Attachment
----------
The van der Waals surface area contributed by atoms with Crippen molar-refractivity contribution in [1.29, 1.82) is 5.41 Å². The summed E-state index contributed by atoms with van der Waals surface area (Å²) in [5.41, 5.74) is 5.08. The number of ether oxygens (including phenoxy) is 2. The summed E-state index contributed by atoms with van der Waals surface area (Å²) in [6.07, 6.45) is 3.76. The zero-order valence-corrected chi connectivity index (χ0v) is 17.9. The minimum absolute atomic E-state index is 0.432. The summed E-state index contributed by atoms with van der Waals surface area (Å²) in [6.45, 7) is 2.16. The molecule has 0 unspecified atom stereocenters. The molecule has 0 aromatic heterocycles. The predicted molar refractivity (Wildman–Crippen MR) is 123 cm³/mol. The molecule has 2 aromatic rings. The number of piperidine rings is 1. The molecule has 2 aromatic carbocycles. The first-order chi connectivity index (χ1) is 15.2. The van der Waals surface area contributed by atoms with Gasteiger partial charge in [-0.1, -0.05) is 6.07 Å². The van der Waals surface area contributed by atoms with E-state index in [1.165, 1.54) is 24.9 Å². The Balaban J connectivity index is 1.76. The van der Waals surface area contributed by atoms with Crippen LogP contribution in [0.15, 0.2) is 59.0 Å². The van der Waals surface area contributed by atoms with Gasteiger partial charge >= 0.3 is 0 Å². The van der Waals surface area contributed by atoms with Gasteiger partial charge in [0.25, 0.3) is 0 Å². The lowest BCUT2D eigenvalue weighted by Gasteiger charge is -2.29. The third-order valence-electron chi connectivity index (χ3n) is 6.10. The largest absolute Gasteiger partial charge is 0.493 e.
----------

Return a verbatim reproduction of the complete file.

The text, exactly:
The van der Waals surface area contributed by atoms with Crippen molar-refractivity contribution in [1.29, 1.82) is 5.41 Å². The summed E-state index contributed by atoms with van der Waals surface area (Å²) in [5.41, 5.74) is 5.08. The number of ether oxygens (including phenoxy) is 2. The summed E-state index contributed by atoms with van der Waals surface area (Å²) in [6.07, 6.45) is 3.76. The zero-order valence-corrected chi connectivity index (χ0v) is 17.9. The minimum absolute atomic E-state index is 0.432. The summed E-state index contributed by atoms with van der Waals surface area (Å²) in [6.45, 7) is 2.16. The molecule has 0 unspecified atom stereocenters. The molecule has 0 aromatic heterocycles. The predicted molar refractivity (Wildman–Crippen MR) is 123 cm³/mol. The molecule has 2 aromatic rings. The number of piperidine rings is 1. The molecule has 2 aromatic carbocycles. The first-order chi connectivity index (χ1) is 15.2. The van der Waals surface area contributed by atoms with Gasteiger partial charge in [-0.1, -0.05) is 6.07 Å². The van der Waals surface area contributed by atoms with E-state index in [1.165, 1.54) is 24.9 Å². The Balaban J connectivity index is 1.76. The van der Waals surface area contributed by atoms with Crippen LogP contribution in [0.15, 0.2) is 59.0 Å². The van der Waals surface area contributed by atoms with Gasteiger partial charge >= 0.3 is 0 Å². The van der Waals surface area contributed by atoms with Gasteiger partial charge in [0.25, 0.3) is 0 Å². The lowest BCUT2D eigenvalue weighted by Gasteiger charge is -2.29. The third-order valence-electron chi connectivity index (χ3n) is 6.10. The largest absolute Gasteiger partial charge is 0.493 e.